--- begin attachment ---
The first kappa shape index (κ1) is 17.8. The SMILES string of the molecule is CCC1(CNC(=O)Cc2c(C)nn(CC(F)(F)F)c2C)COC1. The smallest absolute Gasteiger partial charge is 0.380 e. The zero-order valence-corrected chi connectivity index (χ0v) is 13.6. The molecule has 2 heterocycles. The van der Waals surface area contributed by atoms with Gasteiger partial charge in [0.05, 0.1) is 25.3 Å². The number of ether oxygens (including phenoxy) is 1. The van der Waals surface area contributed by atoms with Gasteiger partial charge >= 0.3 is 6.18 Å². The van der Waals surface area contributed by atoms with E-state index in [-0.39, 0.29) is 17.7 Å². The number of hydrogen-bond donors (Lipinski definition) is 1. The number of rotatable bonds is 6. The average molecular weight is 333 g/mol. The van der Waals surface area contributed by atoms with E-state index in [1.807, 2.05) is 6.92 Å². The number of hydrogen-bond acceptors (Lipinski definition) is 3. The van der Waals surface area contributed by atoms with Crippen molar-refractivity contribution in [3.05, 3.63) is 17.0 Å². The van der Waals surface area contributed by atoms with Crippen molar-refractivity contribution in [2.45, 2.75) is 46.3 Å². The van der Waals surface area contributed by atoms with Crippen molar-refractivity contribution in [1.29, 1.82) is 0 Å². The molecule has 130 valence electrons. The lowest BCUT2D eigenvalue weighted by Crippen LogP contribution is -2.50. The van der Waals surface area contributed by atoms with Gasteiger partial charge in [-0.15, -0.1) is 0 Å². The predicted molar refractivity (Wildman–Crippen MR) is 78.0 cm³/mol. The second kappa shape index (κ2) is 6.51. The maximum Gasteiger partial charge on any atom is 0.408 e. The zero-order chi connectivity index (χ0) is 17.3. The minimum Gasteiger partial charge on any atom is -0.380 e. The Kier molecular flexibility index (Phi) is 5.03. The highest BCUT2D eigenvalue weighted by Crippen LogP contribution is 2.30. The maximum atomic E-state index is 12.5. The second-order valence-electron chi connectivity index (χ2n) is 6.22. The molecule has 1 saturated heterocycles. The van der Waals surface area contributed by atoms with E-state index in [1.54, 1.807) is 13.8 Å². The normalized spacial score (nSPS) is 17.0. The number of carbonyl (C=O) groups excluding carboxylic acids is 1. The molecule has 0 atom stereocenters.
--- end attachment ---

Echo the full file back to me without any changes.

The first kappa shape index (κ1) is 17.8. The SMILES string of the molecule is CCC1(CNC(=O)Cc2c(C)nn(CC(F)(F)F)c2C)COC1. The smallest absolute Gasteiger partial charge is 0.380 e. The zero-order valence-corrected chi connectivity index (χ0v) is 13.6. The molecule has 2 heterocycles. The van der Waals surface area contributed by atoms with Gasteiger partial charge in [0.05, 0.1) is 25.3 Å². The number of ether oxygens (including phenoxy) is 1. The van der Waals surface area contributed by atoms with Gasteiger partial charge >= 0.3 is 6.18 Å². The van der Waals surface area contributed by atoms with E-state index in [-0.39, 0.29) is 17.7 Å². The number of hydrogen-bond donors (Lipinski definition) is 1. The number of rotatable bonds is 6. The average molecular weight is 333 g/mol. The van der Waals surface area contributed by atoms with E-state index in [1.807, 2.05) is 6.92 Å². The number of hydrogen-bond acceptors (Lipinski definition) is 3. The van der Waals surface area contributed by atoms with Crippen molar-refractivity contribution in [3.05, 3.63) is 17.0 Å². The van der Waals surface area contributed by atoms with Crippen molar-refractivity contribution in [2.45, 2.75) is 46.3 Å². The van der Waals surface area contributed by atoms with Crippen molar-refractivity contribution in [1.29, 1.82) is 0 Å². The molecule has 130 valence electrons. The lowest BCUT2D eigenvalue weighted by Crippen LogP contribution is -2.50. The van der Waals surface area contributed by atoms with Gasteiger partial charge in [-0.15, -0.1) is 0 Å². The predicted molar refractivity (Wildman–Crippen MR) is 78.0 cm³/mol. The second kappa shape index (κ2) is 6.51. The maximum Gasteiger partial charge on any atom is 0.408 e. The zero-order chi connectivity index (χ0) is 17.3. The minimum Gasteiger partial charge on any atom is -0.380 e. The Kier molecular flexibility index (Phi) is 5.03. The highest BCUT2D eigenvalue weighted by Crippen LogP contribution is 2.30. The maximum atomic E-state index is 12.5. The second-order valence-electron chi connectivity index (χ2n) is 6.22. The molecule has 1 saturated heterocycles. The van der Waals surface area contributed by atoms with E-state index in [1.54, 1.807) is 13.8 Å². The normalized spacial score (nSPS) is 17.0. The number of carbonyl (C=O) groups excluding carboxylic acids is 1. The molecule has 0 atom stereocenters.